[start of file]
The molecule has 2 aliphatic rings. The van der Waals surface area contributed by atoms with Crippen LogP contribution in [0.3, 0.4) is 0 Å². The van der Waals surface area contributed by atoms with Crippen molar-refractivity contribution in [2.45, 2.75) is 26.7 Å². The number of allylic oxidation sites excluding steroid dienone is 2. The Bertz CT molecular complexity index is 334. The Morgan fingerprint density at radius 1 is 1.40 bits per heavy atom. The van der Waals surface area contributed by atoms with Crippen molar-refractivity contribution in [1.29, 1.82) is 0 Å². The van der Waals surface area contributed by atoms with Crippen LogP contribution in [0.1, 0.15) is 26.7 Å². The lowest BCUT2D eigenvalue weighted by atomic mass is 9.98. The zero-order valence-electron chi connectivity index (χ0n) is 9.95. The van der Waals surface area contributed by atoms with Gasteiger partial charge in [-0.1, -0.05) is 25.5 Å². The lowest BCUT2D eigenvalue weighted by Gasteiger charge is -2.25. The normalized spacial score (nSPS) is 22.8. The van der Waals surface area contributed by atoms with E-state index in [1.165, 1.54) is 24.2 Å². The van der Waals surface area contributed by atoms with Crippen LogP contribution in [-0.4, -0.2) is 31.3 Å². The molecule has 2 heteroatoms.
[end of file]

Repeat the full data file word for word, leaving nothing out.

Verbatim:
The molecule has 2 aliphatic rings. The van der Waals surface area contributed by atoms with Crippen LogP contribution in [0.3, 0.4) is 0 Å². The van der Waals surface area contributed by atoms with Crippen molar-refractivity contribution in [2.45, 2.75) is 26.7 Å². The number of allylic oxidation sites excluding steroid dienone is 2. The Bertz CT molecular complexity index is 334. The Morgan fingerprint density at radius 1 is 1.40 bits per heavy atom. The van der Waals surface area contributed by atoms with Crippen molar-refractivity contribution in [1.29, 1.82) is 0 Å². The van der Waals surface area contributed by atoms with Crippen LogP contribution in [0.1, 0.15) is 26.7 Å². The lowest BCUT2D eigenvalue weighted by atomic mass is 9.98. The zero-order valence-electron chi connectivity index (χ0n) is 9.95. The van der Waals surface area contributed by atoms with Gasteiger partial charge in [-0.1, -0.05) is 25.5 Å². The lowest BCUT2D eigenvalue weighted by Gasteiger charge is -2.25. The normalized spacial score (nSPS) is 22.8. The van der Waals surface area contributed by atoms with E-state index in [1.165, 1.54) is 24.2 Å². The van der Waals surface area contributed by atoms with Crippen LogP contribution in [-0.4, -0.2) is 31.3 Å². The molecule has 2 heteroatoms.